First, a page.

Biased testing and micro-coaching

Sannyasin Brahmanathaswami brahma at hindu.org
Fri Jul 7 20:07:50 EDT 2017


I would echo Jacqueline's advice here:

" There's no secret to creating a great application that people will use and enjoy. Test the application and everything in it, again and again. Run everything through its paces several times and in different orders. Click every button, read and scroll every field, run every script. Show every dialog—and when you do, try every possible response button. Then get all your friends to do the same thing too.

That's it. Everything else I'm about to tell you is just commentary."

I myself will run through the app, over and over and OVER again… as Mark says, you will end up in the developer minds set and miss the UX stuff;   so you need to step away mentally and do a "reset" on your head space.. then come back and run through it all again. I probably spend 50 % of my time working on content. 30% on code and a full 20% just "thinking about it, how it works, from a user point of view." And you do this away from your computer!

Like today little girl told me "I love doing the word puzzles, but when I first came to that screen it was a bit confusing how it was supposed to work. Not everyone will think to click on the "I" icon [supposed to be for "info/help")  Maybe you could show instructions the first time?"  and "it would be great if you could save the puzzle in a semi-finished state, so I can come back and finish it." This "little girl" in a 10 year-odl body with a 19year old brain that actually has the patience to take a 300 character quote and put the words in order, even if it takes her 20 minutes!  Even I won'd do that… but she will, but she might have to run off to school and stop half way through…. 

Another more mature response to the first beta: "It's all very lovely, but I'm not clued in to what, where we are going …." 

In V2 or V3 I'm planning to have a little more curated entry to the app… There's got to be more of "a story here"

so you will never get this UX feedback on your own.

I have about 40 beta testers.. even they are, frankly terrible about give us feedback. …   if you are non-profit or on shoe string budgets, you can't pay for testing, and volunteers are often super busy people. So you have to be very pro-active in engaging feedback.  I'm a bit "in your face" with guests here when I spot someone in my "target market" (young 15-40 educated, Hindu background modern mind set)  I've come to know who will be engaged and who will not.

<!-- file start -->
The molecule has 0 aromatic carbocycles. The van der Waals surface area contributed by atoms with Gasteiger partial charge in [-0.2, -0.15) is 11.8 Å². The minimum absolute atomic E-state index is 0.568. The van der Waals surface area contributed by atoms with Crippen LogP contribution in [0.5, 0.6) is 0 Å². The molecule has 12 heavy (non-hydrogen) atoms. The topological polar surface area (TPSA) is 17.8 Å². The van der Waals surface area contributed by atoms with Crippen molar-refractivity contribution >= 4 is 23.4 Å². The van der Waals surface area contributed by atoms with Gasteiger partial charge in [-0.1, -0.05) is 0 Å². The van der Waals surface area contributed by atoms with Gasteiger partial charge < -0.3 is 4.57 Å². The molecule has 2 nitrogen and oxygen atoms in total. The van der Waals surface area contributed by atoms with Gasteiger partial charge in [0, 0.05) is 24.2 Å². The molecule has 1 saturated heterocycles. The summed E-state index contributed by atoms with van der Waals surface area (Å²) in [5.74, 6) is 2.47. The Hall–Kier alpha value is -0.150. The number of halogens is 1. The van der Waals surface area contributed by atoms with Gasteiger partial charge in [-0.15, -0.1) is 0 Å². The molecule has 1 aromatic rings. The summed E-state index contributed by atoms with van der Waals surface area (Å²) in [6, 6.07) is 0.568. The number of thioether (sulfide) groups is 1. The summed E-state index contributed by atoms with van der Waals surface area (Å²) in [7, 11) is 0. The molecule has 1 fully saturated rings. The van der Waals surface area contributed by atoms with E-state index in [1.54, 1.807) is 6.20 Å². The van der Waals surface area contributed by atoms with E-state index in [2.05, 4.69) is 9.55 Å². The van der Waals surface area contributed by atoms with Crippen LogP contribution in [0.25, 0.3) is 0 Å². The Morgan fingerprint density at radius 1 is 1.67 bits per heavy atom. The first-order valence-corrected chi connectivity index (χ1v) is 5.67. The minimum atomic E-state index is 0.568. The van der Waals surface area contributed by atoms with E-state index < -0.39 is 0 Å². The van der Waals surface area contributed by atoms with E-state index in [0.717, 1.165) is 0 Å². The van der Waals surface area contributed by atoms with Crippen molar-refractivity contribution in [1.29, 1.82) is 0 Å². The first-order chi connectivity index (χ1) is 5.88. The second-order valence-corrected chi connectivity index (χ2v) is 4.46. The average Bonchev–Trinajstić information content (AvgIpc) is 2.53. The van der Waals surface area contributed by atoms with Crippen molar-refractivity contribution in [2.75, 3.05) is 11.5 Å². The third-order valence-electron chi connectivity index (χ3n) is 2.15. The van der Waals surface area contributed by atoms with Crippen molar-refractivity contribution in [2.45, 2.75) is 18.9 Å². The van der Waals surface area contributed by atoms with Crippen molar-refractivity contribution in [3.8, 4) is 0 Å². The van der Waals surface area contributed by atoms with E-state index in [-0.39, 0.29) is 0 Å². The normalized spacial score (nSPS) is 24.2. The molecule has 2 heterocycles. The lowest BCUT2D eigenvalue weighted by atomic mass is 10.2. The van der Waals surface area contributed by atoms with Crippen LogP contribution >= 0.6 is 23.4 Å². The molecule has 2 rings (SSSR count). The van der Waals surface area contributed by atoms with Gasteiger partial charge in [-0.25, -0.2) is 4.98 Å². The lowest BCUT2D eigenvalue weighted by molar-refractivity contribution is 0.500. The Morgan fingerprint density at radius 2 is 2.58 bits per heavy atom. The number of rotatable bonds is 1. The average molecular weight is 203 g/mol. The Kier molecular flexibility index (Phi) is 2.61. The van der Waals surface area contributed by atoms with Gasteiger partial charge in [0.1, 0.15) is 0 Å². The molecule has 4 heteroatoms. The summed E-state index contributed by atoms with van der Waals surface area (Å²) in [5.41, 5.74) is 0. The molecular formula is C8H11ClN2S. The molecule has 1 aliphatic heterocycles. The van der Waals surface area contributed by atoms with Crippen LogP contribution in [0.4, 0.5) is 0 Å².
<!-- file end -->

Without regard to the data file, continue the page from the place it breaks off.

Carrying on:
But this type of users (Free beta testers) are not UX experts either… so you get  either silence or "it works great lovely very handy and responsive on my iPhone" or "it's slow" [android]  without telling me exactly what is slow and when. I have deliberately hold mini "focus meetings" here with some of them and drag out from them what is "wrong" with the app, because not being up on UX, these users don't know how to articulate their experience very well. 

I'm constantly collecting possible beta testers. Apple devices on the developer account are running up close to 45 for this year , with about as many turned off from last year… and we have at least another 30 android uses… but, maybe only 3-5 of these will actually communicate with me. Once I actually find someone who is interested enough and articulate enough and has the time to stop and talk about it, e.g.

"I really don't like that timer giving a count down sound. It ruins the experience. Just let me decide how long, then let it run and at the end you can "ding""

OK Aha! then I "got one!" … i.e. someone  you can spend on to help with the UX and milk that dialog about the UX as much as a I can.

I have two meetings on the latest beta this afternoon: one with a professional health care lady and  her daughter who both test the app and another with a 19year old brilliant university studen, who flew to Kauai just to go on a "study retreat" for some crazy advance bio-genetic engineering exams.. who is very open and articulate about  what they think about how it should work. And I have on my schedule to talk to 4 different beta testers remotely 

This doesn't happen by itself, you have to be super pro active. Once yet get a team of volunteer testers who are engaged, even just 4-5, who communicate well with you, you are good to go. But you might have to work through 100 different individuals before you find those 5.

That's my experience so far here… 




 

On 7/7/17, 7:53 AM, "use-livecode on behalf of Jonathan Lynch via use-livecode" <use-livecode-bounces at lists.runrev.com on behalf of use-livecode at lists.runrev.com> wrote:

    Thank you, Jacqueline 
    
    Sent from my iPhone
    
    > On Jul 7, 2017, at 1:39 PM, J. Landman Gay via use-livecode <use-livecode at lists.runrev.com> wrote:
    > 
    > http://hyperactivesw.com/resources_testing.html
    > 
    > 
    >> On July 7, 2017 6:59:52 AM Jonathan Lynch via use-livecode <use-livecode at lists.runrev.com> wrote:
    >> 
    >> What steps do you guys follow for accurate testing when you don't have a budget for proper official testing procedures?
    > 
    > --
    > Jacqueline Landman Gay         |     jacque at hyperactivesw.com
    > HyperActive Software           |     http://www.hyperactivesw.com
    > 
    > 
    > 
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